Watershed changes in SeaWorld's orcas policy

Last Updated Mar 17, 2016 12:33 PM EDT

SeaWorld announced Thursday that the killer whales in its care will be the last generation of orcas at the wildlife theme park chain.

"We are going to end our orca breeding. ... Obviously that's a very difficult decision for us, but we feel it's the right one for the future of the organization," SeaWorld president and CEO Joel Manby said Thursday on "CBS This Morning."

SeaWorld will phase out their theatrical shows, he added.

"So it'll be more naturalistic show and environment for our orcas, and we're going to teach all of our customers about the plight of them in the wild," Manby said.

The theme park will also partner with the Human Society of the United States and commit $50 million for the next five years to help animals in the wild.

"I think in Joel, a new leader at SeaWorld, we had this opportunity, and we're very excited about the end of orca breeding. We're excited about the idea that SeaWorld is going to do more rescue and rehabilitation, and together we're going to be advocates to fight commercial sealing, commercial whaling," Humane Society president and CEO Wayne Pacelle said, sitting alongside Manby. "These are big, macro-level problems for marine mammals, so once we settle some of the issues at SeaWorld, then we can look outside and address and help these beautiful creatures who need our best."

"We just feel like in this society today, there's so much monologue, talking against each other, that we wanted to dialogue and try to find where we have commonalities," Manby said. "Both organizations love animals. We have very dedicated professionals. We all love animals. So let's work to help animals in the wild."

The shakeup comes after years of controversy, including the recent revelation that SeaWorld employees posed as animal rights activists to spy on PETA, which complained about the company's treatment of its orcas.

For years, animal advocacy groups have argued the family-friendly shows at SeaWorld hide a more troubling reality below the surface.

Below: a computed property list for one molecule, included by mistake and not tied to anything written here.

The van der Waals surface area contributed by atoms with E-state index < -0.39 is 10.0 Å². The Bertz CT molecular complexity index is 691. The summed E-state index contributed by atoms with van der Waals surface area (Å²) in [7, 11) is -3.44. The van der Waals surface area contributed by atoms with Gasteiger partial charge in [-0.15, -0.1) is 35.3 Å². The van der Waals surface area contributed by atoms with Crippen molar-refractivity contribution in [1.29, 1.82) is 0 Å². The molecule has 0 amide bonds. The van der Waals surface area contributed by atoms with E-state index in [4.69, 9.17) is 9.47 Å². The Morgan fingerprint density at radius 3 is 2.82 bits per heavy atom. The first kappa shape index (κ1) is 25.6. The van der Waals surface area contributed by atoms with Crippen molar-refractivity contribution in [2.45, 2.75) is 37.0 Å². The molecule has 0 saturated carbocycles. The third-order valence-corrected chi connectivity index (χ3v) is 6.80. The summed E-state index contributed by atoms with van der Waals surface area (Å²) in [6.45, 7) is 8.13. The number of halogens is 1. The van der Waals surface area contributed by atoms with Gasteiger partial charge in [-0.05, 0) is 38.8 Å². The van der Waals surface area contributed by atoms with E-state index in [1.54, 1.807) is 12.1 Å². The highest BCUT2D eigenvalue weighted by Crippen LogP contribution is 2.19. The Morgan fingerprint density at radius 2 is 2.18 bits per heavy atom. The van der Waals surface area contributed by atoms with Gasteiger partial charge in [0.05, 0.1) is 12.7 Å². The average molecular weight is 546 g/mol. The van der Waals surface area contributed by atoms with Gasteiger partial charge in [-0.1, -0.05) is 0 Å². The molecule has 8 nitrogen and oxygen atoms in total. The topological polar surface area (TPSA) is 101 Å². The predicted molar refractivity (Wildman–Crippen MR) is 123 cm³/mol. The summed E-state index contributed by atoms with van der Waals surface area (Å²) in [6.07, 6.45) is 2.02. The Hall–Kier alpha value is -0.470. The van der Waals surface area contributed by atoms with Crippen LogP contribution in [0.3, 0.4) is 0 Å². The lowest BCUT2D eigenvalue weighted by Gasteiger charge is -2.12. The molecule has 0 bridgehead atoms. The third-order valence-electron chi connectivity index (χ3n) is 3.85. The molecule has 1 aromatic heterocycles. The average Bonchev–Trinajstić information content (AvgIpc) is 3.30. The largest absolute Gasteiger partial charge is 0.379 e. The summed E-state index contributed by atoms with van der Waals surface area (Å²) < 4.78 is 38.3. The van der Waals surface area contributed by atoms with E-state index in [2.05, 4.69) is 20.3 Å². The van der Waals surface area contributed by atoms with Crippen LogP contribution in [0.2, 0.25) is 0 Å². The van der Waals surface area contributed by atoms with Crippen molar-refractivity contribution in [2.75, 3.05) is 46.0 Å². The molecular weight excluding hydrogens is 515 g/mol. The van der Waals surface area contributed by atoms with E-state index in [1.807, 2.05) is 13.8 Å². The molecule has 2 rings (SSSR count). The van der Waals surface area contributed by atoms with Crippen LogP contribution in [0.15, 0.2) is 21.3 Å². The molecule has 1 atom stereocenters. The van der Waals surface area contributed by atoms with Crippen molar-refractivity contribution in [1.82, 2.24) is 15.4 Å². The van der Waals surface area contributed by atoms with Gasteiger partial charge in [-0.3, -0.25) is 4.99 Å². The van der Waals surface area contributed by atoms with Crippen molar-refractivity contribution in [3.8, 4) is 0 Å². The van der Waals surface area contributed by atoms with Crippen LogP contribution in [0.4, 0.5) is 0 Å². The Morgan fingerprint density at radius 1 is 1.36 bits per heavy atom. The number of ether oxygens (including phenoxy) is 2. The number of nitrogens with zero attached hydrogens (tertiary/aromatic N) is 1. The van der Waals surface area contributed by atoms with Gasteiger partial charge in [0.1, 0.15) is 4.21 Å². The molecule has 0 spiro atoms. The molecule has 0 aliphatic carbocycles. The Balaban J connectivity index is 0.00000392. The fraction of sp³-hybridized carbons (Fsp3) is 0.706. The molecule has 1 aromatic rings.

The 2013 documentary "Blackfish" cast a harsh spotlight on SeaWorld's operations. The company disputed many of the film's accusations of animal abuse and neglect.

"Blackfish" tells the story of trainer Dawn Brancheau, who was killed six years ago by an orca named Tilikum. Since that incident, SeaWorld no longer allows trainers in the pools with killer whales.

The "Blackfish" backlash led to the resignation of CEO Jim Atchison in 2014, with Manby named the new CEO in March of last year. Since the film's release, SeaWorld's stock price and park attendance have plummeted.

Asked whether this announcement was a business decision, Manby responded, "not really."

"It's about where society is shifting. I have seen clearly that society is changing their attitudes about these unbelievable, majestic animals, being in human care. And as we see that shift, we felt we had to move," he explained. "Now clearly, if the customers appreciate what you do more, they're going to come to your park more, and there's going to be a benefit to it, there's no doubt."

The company has since instituted other reforms. But critics have said the changes do little to improve the animals' living conditions, and the bad press continues for SeaWorld.

Tilikum remains in captivity, and the company said he is now suffering from an incurable bacterial infection.